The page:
We are excited to announce a new collaboration with the Hayden Heritage Center, Historic Routt County and the University of Colorado, Denver.
Moving Mount Harris
An inventory and survey of buildings that were moved from Mount Harris between 1914-1958
Historic Routt County and the Hayden Heritage Center are documenting the history of Mount Harris before and after it was dismantled. We are seeking information on the location of the 63 buildings that were auctioned and moved from Mount Harris. If you own a “Mount Harris House,” we want to hear from you! In a subsequent phase, this information will be compiled and, subject to owner approval, made available to the public as an interactive map to show how the town changed over time. If you have or know the location of a “Mt. Harris House,” please complete this form so we can contact you for more information.
Mount Harris – The History
Picture a tidy town with wide, tree-lined streets and as many as 1,295 residents, along the Yampa River in the canyon between Hayden and Steamboat Springs. It is difficult to imagine in 2021, but the town of Mount Harris was once the most populous community in Routt County. All that remains of the town today are a few marks on the landscape and peoples’ memories.
Mount Harris was founded in Bear River Canyon in 1914, when the Colorado-Utah Coal Company acquired the land for a coal mining venture. Two brothers from Iowa, George and Byron Harris, developed the mining company town, which would become home for a diverse group of people for the next 44 years. Miners and their families from the United States, Mexico, Italy, Greece, Eastern Europe, and England worked in the three mines in the area and resided in Mount Harris. In the early years, the town was segregated, and the Black residents lived on the western edge of town, attended their own church, and played on a segregated local baseball team. There was also a community of Japanese people who lived in Mount Harris and worked for the railroad, loading coal at the tipple.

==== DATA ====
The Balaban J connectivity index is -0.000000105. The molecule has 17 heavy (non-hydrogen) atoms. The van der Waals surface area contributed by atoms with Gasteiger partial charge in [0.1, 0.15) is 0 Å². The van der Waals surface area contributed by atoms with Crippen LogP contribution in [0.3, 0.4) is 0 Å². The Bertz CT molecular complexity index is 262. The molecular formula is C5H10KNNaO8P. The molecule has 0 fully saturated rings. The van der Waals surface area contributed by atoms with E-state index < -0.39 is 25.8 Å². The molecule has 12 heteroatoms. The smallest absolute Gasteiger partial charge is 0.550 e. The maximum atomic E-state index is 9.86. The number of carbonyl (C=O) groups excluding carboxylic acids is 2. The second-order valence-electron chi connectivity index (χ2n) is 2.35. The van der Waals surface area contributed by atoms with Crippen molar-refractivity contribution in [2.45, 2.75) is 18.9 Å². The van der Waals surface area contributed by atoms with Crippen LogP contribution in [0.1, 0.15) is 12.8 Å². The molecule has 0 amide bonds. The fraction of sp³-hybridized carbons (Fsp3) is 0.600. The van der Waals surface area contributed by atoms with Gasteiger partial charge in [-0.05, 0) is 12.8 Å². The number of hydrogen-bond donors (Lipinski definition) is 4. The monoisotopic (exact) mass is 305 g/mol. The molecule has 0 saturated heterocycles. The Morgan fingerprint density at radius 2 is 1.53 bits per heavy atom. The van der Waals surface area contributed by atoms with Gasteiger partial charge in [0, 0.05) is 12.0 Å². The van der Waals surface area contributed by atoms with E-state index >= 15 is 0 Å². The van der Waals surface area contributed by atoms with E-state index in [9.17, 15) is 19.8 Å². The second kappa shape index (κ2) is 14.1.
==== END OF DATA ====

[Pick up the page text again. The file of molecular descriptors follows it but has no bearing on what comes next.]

Mount Harris was the largest coal company town in Routt County. According to the Historical Guide to Routt County, the town was laid out in three sections, each containing four long rows of houses. Most homes were painted white with gray trim and had spacious yards. Barns along the river were provided for families who kept milk cows, chicken, and geese. Most of the business district was comprised of a large sandstone building, which contained the mining office, a general store, drug store, pool hall, barber shop, and post office. The town boasted three churches, three boarding houses, a community center for dances and movies, and a two-story bandstand. In 1916, the coal company built a 4-room grade school.
In addition to the Colorado- Utah Coal Mine, which operated from 1914-1958, there were two other mines in the area that provided employement for residents of Mount Harris. The Wadge Mine was opened by homesteaders James and Sarah Wadge in 1897 and was purchases by the Victor American Fuel Co in 1917. It operated until 1951. This was the site of the disastrous methane explosion in 1942, which took the lives of 34 miners. The Wolf-Creek Mine opened in 1915 by the International Fuel Co., later owned by Pinnacle-Kemmerer (PK Mine) and ran until 1935.
As the mines began to close, the town started to diminish. On May 20, 1958, the entire town of Mount Harris was dismantled and auctioned off; houses and mining equipment were sold and moved across the region. What remained was demolished, and Mount Harris became only a memory for those who had lived there.